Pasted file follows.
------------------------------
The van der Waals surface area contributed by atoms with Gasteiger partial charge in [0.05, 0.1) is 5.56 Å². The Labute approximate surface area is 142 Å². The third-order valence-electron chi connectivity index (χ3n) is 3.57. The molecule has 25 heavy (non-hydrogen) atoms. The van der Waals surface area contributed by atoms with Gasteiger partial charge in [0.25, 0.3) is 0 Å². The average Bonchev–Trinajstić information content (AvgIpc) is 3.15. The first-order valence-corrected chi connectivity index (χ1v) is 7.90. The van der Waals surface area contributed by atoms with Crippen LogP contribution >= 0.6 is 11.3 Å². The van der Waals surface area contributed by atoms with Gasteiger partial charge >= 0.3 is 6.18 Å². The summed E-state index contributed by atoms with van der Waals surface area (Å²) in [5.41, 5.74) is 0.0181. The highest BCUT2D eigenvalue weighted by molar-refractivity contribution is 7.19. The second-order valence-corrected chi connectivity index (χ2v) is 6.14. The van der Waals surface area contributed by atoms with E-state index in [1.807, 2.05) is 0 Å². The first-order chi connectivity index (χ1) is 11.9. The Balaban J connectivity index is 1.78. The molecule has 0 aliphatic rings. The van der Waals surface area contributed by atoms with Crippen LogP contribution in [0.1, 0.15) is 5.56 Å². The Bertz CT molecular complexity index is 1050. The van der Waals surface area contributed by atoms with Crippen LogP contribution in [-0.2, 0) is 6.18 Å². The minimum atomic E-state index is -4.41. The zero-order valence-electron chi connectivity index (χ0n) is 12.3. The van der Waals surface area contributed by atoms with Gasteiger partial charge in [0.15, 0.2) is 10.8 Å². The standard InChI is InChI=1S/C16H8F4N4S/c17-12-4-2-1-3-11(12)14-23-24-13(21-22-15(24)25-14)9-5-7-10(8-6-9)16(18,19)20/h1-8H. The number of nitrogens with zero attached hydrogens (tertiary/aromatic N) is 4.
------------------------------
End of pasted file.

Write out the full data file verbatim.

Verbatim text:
The van der Waals surface area contributed by atoms with Gasteiger partial charge in [0.05, 0.1) is 5.56 Å². The Labute approximate surface area is 142 Å². The third-order valence-electron chi connectivity index (χ3n) is 3.57. The molecule has 25 heavy (non-hydrogen) atoms. The van der Waals surface area contributed by atoms with Gasteiger partial charge in [0.25, 0.3) is 0 Å². The average Bonchev–Trinajstić information content (AvgIpc) is 3.15. The first-order valence-corrected chi connectivity index (χ1v) is 7.90. The van der Waals surface area contributed by atoms with Crippen LogP contribution >= 0.6 is 11.3 Å². The van der Waals surface area contributed by atoms with Gasteiger partial charge >= 0.3 is 6.18 Å². The summed E-state index contributed by atoms with van der Waals surface area (Å²) in [5.41, 5.74) is 0.0181. The highest BCUT2D eigenvalue weighted by molar-refractivity contribution is 7.19. The second-order valence-corrected chi connectivity index (χ2v) is 6.14. The van der Waals surface area contributed by atoms with E-state index in [1.807, 2.05) is 0 Å². The first-order chi connectivity index (χ1) is 11.9. The Balaban J connectivity index is 1.78. The molecule has 0 aliphatic rings. The van der Waals surface area contributed by atoms with Crippen LogP contribution in [0.1, 0.15) is 5.56 Å². The Bertz CT molecular complexity index is 1050. The van der Waals surface area contributed by atoms with Crippen LogP contribution in [-0.2, 0) is 6.18 Å². The minimum atomic E-state index is -4.41. The zero-order valence-electron chi connectivity index (χ0n) is 12.3. The van der Waals surface area contributed by atoms with Gasteiger partial charge in [0.15, 0.2) is 10.8 Å². The standard InChI is InChI=1S/C16H8F4N4S/c17-12-4-2-1-3-11(12)14-23-24-13(21-22-15(24)25-14)9-5-7-10(8-6-9)16(18,19)20/h1-8H. The number of nitrogens with zero attached hydrogens (tertiary/aromatic N) is 4.